YouTube’s refusal to remove a song some employees find racist to people of Asian origin has caused a fracas inside the company, the latest clash in a growing national debate about anti-Asian hate.
Workers at Google’s YouTube recently posted on internal message boards to criticise executives who decided against taking down videos featuring the rap song “Meet the Flockers,” which debuted in 2014 from recording artist YG. The track, about a burglary, includes lyrics that encourage the targeting of neighborhoods where Chinese people live.
Over the past year, there’s been a surge in violence against members of Asian-American and Pacific Islander communities, culminating in the fatal shooting of eight people, including six Asian-American women, at three Atlanta area spas on 16 March.
The disagreement over “Meet the Flockers” began when some YouTube employees asked the company’s Trust & Safety team to purge the song from the video platform. An executive from that department, and another content policy leader, denied the request in an email to staff on 22 March.
“We find this video to be highly offensive and understand it is painful for many to watch, including many in Trust & Safety and especially given the ongoing violence against the Asian community,” the executives wrote. While the lyrics may otherwise violate the company’s hate speech policy, they said YouTube makes exceptions for clips that have an Educational, Documentary, Scientific or Artistic (EDSA) context.
“While we debated this decision at length amongst our policy experts, we made the difficult decision to leave the video up to enforce our policy consistently and avoid setting a precedent that may lead to us having to remove a lot of other music on YouTube,” they added in the email, a copy of which was obtained by Bloomberg.
“YouTube has an open culture and employees are encouraged to share their views, even when they disagree with a decision,” a YouTube spokeswoman said in a statement. “We’ll continue this dialogue as part of our ongoing work to balance openness with protecting the YouTube community at large.” The company asked Bloomberg to keep the executives’ names confidential for security reasons.
In the final quarter of 2020, YouTube said it removed more than 97,000 videos and over 46 million comments for violating the company’s policies on hate speech.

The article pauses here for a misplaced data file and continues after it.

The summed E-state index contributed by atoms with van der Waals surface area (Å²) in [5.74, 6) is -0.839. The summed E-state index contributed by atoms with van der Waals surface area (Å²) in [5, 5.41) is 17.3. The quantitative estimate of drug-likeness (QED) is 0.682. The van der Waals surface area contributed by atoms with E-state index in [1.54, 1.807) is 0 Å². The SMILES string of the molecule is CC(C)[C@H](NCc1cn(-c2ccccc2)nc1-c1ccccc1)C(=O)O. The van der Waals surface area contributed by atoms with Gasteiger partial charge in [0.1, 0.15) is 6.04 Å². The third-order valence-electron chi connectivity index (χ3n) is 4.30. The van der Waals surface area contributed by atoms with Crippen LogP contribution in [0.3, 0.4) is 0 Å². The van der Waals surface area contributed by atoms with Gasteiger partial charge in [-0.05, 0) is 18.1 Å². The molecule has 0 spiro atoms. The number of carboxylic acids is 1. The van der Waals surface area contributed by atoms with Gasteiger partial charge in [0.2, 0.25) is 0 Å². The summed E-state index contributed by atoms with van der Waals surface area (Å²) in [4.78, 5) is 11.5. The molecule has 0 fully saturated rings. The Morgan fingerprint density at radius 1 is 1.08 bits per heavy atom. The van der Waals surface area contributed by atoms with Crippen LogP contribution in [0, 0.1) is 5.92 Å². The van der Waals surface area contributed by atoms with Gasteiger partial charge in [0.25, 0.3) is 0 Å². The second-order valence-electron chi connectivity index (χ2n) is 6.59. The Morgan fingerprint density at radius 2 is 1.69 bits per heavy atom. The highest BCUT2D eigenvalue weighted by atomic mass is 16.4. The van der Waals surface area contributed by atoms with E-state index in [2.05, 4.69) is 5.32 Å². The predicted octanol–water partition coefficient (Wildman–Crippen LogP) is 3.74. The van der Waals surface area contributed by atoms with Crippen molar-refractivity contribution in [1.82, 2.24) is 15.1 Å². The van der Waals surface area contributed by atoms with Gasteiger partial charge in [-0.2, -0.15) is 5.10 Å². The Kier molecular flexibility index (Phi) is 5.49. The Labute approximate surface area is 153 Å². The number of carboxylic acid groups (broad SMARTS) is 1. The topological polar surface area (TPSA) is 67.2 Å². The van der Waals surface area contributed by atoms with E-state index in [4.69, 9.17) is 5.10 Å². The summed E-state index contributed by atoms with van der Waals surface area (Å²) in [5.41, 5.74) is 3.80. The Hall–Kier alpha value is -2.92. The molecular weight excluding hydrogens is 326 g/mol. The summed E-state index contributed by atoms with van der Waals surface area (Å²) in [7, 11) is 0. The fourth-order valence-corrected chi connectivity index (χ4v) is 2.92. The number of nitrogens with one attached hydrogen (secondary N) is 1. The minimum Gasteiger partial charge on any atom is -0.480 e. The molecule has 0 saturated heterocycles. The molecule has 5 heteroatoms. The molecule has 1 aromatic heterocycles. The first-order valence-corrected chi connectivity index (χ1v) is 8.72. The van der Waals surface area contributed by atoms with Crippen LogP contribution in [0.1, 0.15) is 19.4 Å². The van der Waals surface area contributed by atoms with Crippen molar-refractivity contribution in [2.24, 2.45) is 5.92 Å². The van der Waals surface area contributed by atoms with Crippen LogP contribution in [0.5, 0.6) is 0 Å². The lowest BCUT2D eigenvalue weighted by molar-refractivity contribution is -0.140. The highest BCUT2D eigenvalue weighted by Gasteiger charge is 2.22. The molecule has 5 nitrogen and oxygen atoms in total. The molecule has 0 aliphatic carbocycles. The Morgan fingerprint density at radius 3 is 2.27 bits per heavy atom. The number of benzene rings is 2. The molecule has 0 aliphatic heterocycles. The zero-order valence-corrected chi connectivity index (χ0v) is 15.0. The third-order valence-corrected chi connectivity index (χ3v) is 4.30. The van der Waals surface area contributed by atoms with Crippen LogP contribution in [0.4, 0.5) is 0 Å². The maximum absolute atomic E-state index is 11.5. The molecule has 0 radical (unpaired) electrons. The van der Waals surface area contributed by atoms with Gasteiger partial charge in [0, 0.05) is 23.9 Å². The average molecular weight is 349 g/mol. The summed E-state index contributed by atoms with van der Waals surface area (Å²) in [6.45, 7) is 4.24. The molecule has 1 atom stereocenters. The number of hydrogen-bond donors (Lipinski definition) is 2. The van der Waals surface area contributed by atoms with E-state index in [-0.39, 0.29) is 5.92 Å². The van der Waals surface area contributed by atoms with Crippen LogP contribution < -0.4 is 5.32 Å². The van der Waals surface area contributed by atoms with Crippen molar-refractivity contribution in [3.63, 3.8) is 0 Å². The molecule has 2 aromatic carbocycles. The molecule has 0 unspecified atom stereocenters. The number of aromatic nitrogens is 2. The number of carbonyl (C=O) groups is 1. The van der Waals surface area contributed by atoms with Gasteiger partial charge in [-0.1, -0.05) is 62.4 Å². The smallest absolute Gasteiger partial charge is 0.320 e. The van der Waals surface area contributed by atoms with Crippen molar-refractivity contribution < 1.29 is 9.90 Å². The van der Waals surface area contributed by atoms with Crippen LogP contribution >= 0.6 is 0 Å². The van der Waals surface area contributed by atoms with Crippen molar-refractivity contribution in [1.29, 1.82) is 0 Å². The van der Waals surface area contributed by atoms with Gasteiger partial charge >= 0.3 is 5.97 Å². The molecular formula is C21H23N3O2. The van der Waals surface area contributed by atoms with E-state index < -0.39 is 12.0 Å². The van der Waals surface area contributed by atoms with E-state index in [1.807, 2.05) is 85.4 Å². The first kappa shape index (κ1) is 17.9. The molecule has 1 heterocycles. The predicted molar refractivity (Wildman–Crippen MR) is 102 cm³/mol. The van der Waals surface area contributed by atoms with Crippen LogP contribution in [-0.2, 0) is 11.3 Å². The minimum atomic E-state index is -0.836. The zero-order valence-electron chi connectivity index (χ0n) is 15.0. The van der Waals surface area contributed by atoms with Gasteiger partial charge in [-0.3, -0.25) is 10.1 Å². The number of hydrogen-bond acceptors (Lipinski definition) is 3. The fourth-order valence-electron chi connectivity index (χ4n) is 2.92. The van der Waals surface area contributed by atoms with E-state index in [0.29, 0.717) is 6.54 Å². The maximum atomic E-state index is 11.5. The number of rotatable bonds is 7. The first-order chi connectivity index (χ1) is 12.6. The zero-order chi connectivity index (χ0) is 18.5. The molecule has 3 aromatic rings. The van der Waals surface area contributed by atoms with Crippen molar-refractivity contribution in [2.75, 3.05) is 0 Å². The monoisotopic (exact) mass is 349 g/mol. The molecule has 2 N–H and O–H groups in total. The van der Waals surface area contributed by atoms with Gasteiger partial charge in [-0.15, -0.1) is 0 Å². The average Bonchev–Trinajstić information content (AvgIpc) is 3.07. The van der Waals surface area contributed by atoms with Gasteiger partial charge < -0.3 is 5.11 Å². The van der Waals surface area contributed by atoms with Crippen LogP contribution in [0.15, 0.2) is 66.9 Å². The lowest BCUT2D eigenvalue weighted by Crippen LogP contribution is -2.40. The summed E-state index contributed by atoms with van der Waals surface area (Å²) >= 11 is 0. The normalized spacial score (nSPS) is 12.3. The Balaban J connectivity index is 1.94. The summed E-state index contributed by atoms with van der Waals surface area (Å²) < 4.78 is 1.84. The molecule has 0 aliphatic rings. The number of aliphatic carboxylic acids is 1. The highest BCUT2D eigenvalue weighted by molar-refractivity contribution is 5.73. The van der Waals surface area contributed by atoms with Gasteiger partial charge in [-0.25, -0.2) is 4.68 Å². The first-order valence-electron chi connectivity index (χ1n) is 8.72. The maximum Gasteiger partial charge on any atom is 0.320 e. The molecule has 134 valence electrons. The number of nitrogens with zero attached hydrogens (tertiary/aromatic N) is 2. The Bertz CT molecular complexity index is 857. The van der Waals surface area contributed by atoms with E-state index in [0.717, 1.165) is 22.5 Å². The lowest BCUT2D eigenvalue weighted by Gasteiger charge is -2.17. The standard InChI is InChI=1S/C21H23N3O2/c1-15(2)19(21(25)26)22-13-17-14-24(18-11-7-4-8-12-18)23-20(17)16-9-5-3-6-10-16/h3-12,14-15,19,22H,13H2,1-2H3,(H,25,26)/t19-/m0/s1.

The debate at YouTube is the latest example of Silicon Valley workers and executives being at loggerheads over the societal or moral implications of a company’s business decisions. Alphabet Inc.’s Google has previously faced worker outrage over an effort to build a censored search engine for China, an AI contract with the U.S. military and a giant exit package for an executive accused of sexual misconduct.
While the YouTube decision on “Meet the Flockers” underscores a belief in artistic expression, music is a significant revenue stream for the platform because much of it is ad-supported, including some songs by YG.
In response to the memo from executives, an employee comment on an internal message board racked up more than 430 up-votes from colleagues: “This is your perfect opportunity to demonstrate your leadership as a lead for ‘Racial Justice Initiative.’ Which side of the Edmund Pettus Bridge do you want to be on?” The latter statement refers to Bloody Sunday, when Black civil rights activists marching from Selma, Alabama, to Montgomery were brutally attacked by police in 1965.
The YouTube executives pledged to hold a special townhall, coordinated with YouTube’s head of diversity and inclusion, to discuss the issue. That happened on Thursday and employees left the virtual meeting unsatisfied. They took to Memegen, Google’s internal meme generator page, to ridicule their bosses.
“# of direct answers in a Townhall ZERO,” was the text of one meme plastered over a gif of former U.S. President Bill Clinton saying the word, “zero.” More than 160 colleagues liked the post.
Workers especially criticised one executive’s statement that his wife is Asian-American during the townhall. “Asian wives are not a credential,” one employee wrote. The message was superimposed on a photo of woman wearing a T-shirt that read, “I don’t need to know about your Asian wife.”
“‘Someone I know is Asian,’” one staffer wrote on a cartoon image. “Is this a valid excuse for why the video is allowed to stay on YouTube?”